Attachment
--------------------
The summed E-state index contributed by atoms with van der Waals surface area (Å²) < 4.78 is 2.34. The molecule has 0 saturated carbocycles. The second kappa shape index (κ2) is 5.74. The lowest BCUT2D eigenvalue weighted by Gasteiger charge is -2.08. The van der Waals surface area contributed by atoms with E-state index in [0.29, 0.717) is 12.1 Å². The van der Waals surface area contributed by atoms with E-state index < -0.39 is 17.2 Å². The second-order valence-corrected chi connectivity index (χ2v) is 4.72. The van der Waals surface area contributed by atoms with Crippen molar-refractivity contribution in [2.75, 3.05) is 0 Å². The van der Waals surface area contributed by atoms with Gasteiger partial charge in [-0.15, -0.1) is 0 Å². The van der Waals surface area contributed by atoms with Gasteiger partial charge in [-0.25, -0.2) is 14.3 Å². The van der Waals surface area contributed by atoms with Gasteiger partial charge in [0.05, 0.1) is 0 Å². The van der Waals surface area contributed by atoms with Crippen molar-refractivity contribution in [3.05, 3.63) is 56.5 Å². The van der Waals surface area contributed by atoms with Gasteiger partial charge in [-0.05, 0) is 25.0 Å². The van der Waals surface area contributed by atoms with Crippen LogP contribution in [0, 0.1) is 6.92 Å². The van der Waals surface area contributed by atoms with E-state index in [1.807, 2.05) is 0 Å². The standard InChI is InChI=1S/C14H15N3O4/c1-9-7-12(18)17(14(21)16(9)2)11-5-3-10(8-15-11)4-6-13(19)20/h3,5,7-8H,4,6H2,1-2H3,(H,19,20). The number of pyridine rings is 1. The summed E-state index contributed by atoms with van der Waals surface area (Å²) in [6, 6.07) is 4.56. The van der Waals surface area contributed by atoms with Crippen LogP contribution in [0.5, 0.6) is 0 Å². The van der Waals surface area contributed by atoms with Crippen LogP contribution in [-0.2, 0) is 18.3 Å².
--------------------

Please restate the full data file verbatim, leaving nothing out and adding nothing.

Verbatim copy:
The summed E-state index contributed by atoms with van der Waals surface area (Å²) < 4.78 is 2.34. The molecule has 0 saturated carbocycles. The second kappa shape index (κ2) is 5.74. The lowest BCUT2D eigenvalue weighted by Gasteiger charge is -2.08. The van der Waals surface area contributed by atoms with E-state index in [0.29, 0.717) is 12.1 Å². The van der Waals surface area contributed by atoms with E-state index < -0.39 is 17.2 Å². The second-order valence-corrected chi connectivity index (χ2v) is 4.72. The van der Waals surface area contributed by atoms with Crippen molar-refractivity contribution in [2.75, 3.05) is 0 Å². The van der Waals surface area contributed by atoms with Gasteiger partial charge in [-0.15, -0.1) is 0 Å². The van der Waals surface area contributed by atoms with Gasteiger partial charge in [-0.25, -0.2) is 14.3 Å². The van der Waals surface area contributed by atoms with Gasteiger partial charge in [0.05, 0.1) is 0 Å². The van der Waals surface area contributed by atoms with Crippen molar-refractivity contribution in [3.05, 3.63) is 56.5 Å². The van der Waals surface area contributed by atoms with Gasteiger partial charge in [-0.05, 0) is 25.0 Å². The van der Waals surface area contributed by atoms with Crippen LogP contribution in [0, 0.1) is 6.92 Å². The van der Waals surface area contributed by atoms with E-state index in [1.807, 2.05) is 0 Å². The standard InChI is InChI=1S/C14H15N3O4/c1-9-7-12(18)17(14(21)16(9)2)11-5-3-10(8-15-11)4-6-13(19)20/h3,5,7-8H,4,6H2,1-2H3,(H,19,20). The number of pyridine rings is 1. The summed E-state index contributed by atoms with van der Waals surface area (Å²) in [6, 6.07) is 4.56. The van der Waals surface area contributed by atoms with Crippen LogP contribution in [0.5, 0.6) is 0 Å². The van der Waals surface area contributed by atoms with Crippen LogP contribution in [-0.2, 0) is 18.3 Å².